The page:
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Mediators of Inflammation
Volume 2015, Article ID 535938, 10 pages
http://dx.doi.org/10.1155/2015/535938
Research Article

Soluble ST2 Plasma Concentrations Predict Mortality in HBV-Related Acute-on-Chronic Liver Failure

1Department of Infectious Disease, The Third Affiliated Hospital of Sun-Yet-Sen University, Guangzhou, Guangdong 510630, China
2Key Laboratory of Tropical Disease Control, Sun Yat-Sen University, Ministry of Education, Guangzhou, Guangdong 510080, China

Received 19 September 2014; Accepted 31 December 2014

Academic Editor: Edda Sciutto-Conde

Copyright © 2015 Ziying Lei et al. This is an open access article distributed under the Creative Commons Attribution License, which permits unrestricted use, distribution, and reproduction in any medium, provided the original work is properly cited.

Abstract

Hepatitis B virus-related acute-on-chronic liver failure (HBV-ACLF) is a rapidly progressing and frequently fatal condition. The aim of this study was to determine whether interleukin- (IL-) 33 and soluble ST2 (sST2) were associated with disease severity and mortality in HBV-ACLF. We found that plasma levels of sST2 but not IL-33 were higher in HBV-ACLF patients compared with chronic hepatitis B (CHB) patients and healthy controls. However, plasma levels of IL-33, TNF-α, IFN-γ, and IL-10 did not correlate with sST2 levels. Similarly, immunohistochemistry revealed low IL-33 expression and high ST2 expression in liver sections of patients with HBV-ACLF. Evaluation of dynamic changes of sST2 in HBV-ACLF showed that plasma sST2 levels increased over time in patients who died during the 180-day follow-up but decreased in those who survived. In addition, plasma sST2 level after week 1 correlated with disease severity, as assessed by total bilirubin, prothrombin time, and model for end-stage liver disease score. Results of Kaplan-Meier survival analysis showed that higher sST2 concentration (87 ng/mL) at week 3 was associated with poor survival. These findings indicate the potential usefulness of sST2 as a predictor of disease severity and in making treatment decisions for patients with HBV-ACLF.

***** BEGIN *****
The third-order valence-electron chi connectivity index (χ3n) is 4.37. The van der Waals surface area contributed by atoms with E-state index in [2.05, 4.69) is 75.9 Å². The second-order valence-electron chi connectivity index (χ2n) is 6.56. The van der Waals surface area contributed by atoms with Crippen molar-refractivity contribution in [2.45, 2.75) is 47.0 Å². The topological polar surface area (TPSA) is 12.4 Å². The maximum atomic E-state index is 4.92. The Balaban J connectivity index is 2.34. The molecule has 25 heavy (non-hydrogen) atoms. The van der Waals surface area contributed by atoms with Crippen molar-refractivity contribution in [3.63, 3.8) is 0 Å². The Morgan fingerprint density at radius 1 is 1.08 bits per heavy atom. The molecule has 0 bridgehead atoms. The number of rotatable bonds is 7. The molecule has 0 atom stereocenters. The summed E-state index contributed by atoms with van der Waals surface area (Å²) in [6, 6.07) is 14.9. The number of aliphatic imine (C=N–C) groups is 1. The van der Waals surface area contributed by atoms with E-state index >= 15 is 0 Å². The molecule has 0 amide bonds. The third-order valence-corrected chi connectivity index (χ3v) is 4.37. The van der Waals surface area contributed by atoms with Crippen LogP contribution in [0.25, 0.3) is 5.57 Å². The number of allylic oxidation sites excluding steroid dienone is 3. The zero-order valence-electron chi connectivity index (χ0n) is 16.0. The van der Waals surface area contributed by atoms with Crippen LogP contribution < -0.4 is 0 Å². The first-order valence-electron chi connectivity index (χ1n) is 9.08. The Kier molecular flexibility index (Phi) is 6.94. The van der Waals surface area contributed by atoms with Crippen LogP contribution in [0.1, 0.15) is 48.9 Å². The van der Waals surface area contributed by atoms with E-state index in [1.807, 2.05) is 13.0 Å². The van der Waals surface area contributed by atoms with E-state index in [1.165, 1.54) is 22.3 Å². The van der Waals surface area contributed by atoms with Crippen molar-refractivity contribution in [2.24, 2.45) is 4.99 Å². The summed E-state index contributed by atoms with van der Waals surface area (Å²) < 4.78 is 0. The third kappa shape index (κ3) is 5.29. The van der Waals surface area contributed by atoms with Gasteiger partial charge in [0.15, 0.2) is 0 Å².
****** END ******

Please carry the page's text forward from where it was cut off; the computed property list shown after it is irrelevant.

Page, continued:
1. Introduction